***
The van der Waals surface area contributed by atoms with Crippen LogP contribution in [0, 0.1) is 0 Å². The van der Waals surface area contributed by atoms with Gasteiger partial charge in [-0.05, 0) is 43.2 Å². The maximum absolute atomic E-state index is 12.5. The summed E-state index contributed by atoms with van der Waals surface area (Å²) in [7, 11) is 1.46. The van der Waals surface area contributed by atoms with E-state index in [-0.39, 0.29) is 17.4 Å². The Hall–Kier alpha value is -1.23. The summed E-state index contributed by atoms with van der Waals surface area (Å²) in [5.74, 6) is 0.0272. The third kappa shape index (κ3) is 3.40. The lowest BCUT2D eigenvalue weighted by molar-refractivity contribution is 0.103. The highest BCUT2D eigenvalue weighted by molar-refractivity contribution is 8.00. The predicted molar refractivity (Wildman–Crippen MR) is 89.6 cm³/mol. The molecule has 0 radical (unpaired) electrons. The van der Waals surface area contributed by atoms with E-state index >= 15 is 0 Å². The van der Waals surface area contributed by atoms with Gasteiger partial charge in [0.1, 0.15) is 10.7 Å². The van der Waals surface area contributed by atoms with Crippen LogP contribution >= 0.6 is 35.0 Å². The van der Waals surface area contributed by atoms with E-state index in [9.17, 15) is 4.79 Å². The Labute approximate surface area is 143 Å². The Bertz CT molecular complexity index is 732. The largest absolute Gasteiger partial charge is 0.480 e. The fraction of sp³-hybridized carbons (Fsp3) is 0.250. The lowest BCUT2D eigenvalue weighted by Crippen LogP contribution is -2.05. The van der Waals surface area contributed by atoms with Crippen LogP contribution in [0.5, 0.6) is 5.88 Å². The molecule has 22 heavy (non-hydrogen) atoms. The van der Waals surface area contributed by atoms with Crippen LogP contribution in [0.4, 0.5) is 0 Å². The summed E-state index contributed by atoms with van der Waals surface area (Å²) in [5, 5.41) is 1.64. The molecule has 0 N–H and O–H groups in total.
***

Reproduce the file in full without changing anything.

The van der Waals surface area contributed by atoms with Crippen LogP contribution in [0, 0.1) is 0 Å². The van der Waals surface area contributed by atoms with Gasteiger partial charge in [-0.05, 0) is 43.2 Å². The maximum absolute atomic E-state index is 12.5. The summed E-state index contributed by atoms with van der Waals surface area (Å²) in [7, 11) is 1.46. The van der Waals surface area contributed by atoms with E-state index in [-0.39, 0.29) is 17.4 Å². The Hall–Kier alpha value is -1.23. The summed E-state index contributed by atoms with van der Waals surface area (Å²) in [5.74, 6) is 0.0272. The third kappa shape index (κ3) is 3.40. The lowest BCUT2D eigenvalue weighted by molar-refractivity contribution is 0.103. The highest BCUT2D eigenvalue weighted by molar-refractivity contribution is 8.00. The predicted molar refractivity (Wildman–Crippen MR) is 89.6 cm³/mol. The molecule has 0 radical (unpaired) electrons. The van der Waals surface area contributed by atoms with E-state index >= 15 is 0 Å². The van der Waals surface area contributed by atoms with Gasteiger partial charge in [0.1, 0.15) is 10.7 Å². The van der Waals surface area contributed by atoms with Crippen LogP contribution >= 0.6 is 35.0 Å². The van der Waals surface area contributed by atoms with E-state index in [9.17, 15) is 4.79 Å². The Labute approximate surface area is 143 Å². The Bertz CT molecular complexity index is 732. The largest absolute Gasteiger partial charge is 0.480 e. The fraction of sp³-hybridized carbons (Fsp3) is 0.250. The lowest BCUT2D eigenvalue weighted by Crippen LogP contribution is -2.05. The van der Waals surface area contributed by atoms with Crippen LogP contribution in [0.5, 0.6) is 5.88 Å². The molecule has 22 heavy (non-hydrogen) atoms. The van der Waals surface area contributed by atoms with Crippen LogP contribution in [0.4, 0.5) is 0 Å². The summed E-state index contributed by atoms with van der Waals surface area (Å²) in [5, 5.41) is 1.64. The molecule has 0 N–H and O–H groups in total.